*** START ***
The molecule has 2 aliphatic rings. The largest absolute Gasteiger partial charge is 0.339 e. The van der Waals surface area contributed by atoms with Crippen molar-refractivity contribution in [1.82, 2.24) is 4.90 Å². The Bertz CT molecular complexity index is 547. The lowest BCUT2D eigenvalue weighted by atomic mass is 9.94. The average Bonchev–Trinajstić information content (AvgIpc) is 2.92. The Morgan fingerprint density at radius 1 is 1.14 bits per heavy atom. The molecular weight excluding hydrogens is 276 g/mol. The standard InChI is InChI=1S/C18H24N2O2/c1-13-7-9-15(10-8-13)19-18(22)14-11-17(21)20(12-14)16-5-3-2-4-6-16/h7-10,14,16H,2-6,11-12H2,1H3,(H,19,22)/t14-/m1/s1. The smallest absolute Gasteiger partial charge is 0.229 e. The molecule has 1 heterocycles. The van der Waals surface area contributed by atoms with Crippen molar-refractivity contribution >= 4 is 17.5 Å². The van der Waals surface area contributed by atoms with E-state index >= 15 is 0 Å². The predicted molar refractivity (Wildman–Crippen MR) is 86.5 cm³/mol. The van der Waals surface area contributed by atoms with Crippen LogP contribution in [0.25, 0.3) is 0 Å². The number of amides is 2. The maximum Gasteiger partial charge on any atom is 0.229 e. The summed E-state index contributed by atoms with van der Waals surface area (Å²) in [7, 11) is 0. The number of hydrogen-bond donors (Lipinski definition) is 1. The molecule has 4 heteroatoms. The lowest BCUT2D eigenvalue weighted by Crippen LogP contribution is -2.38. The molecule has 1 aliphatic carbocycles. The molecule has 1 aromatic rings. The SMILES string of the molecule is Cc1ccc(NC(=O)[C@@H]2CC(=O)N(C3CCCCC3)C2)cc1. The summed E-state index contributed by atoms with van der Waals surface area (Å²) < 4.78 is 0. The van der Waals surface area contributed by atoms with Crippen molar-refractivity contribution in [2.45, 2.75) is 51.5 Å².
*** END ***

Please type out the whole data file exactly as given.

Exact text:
The molecule has 2 aliphatic rings. The largest absolute Gasteiger partial charge is 0.339 e. The van der Waals surface area contributed by atoms with Crippen molar-refractivity contribution in [1.82, 2.24) is 4.90 Å². The Bertz CT molecular complexity index is 547. The lowest BCUT2D eigenvalue weighted by atomic mass is 9.94. The average Bonchev–Trinajstić information content (AvgIpc) is 2.92. The Morgan fingerprint density at radius 1 is 1.14 bits per heavy atom. The molecular weight excluding hydrogens is 276 g/mol. The standard InChI is InChI=1S/C18H24N2O2/c1-13-7-9-15(10-8-13)19-18(22)14-11-17(21)20(12-14)16-5-3-2-4-6-16/h7-10,14,16H,2-6,11-12H2,1H3,(H,19,22)/t14-/m1/s1. The smallest absolute Gasteiger partial charge is 0.229 e. The molecule has 1 heterocycles. The van der Waals surface area contributed by atoms with Crippen molar-refractivity contribution >= 4 is 17.5 Å². The van der Waals surface area contributed by atoms with E-state index >= 15 is 0 Å². The predicted molar refractivity (Wildman–Crippen MR) is 86.5 cm³/mol. The van der Waals surface area contributed by atoms with Crippen LogP contribution in [0.25, 0.3) is 0 Å². The number of amides is 2. The maximum Gasteiger partial charge on any atom is 0.229 e. The summed E-state index contributed by atoms with van der Waals surface area (Å²) in [7, 11) is 0. The number of hydrogen-bond donors (Lipinski definition) is 1. The molecule has 4 heteroatoms. The lowest BCUT2D eigenvalue weighted by Crippen LogP contribution is -2.38. The molecule has 1 aliphatic carbocycles. The molecule has 1 aromatic rings. The SMILES string of the molecule is Cc1ccc(NC(=O)[C@@H]2CC(=O)N(C3CCCCC3)C2)cc1. The summed E-state index contributed by atoms with van der Waals surface area (Å²) < 4.78 is 0. The van der Waals surface area contributed by atoms with Crippen molar-refractivity contribution in [2.45, 2.75) is 51.5 Å².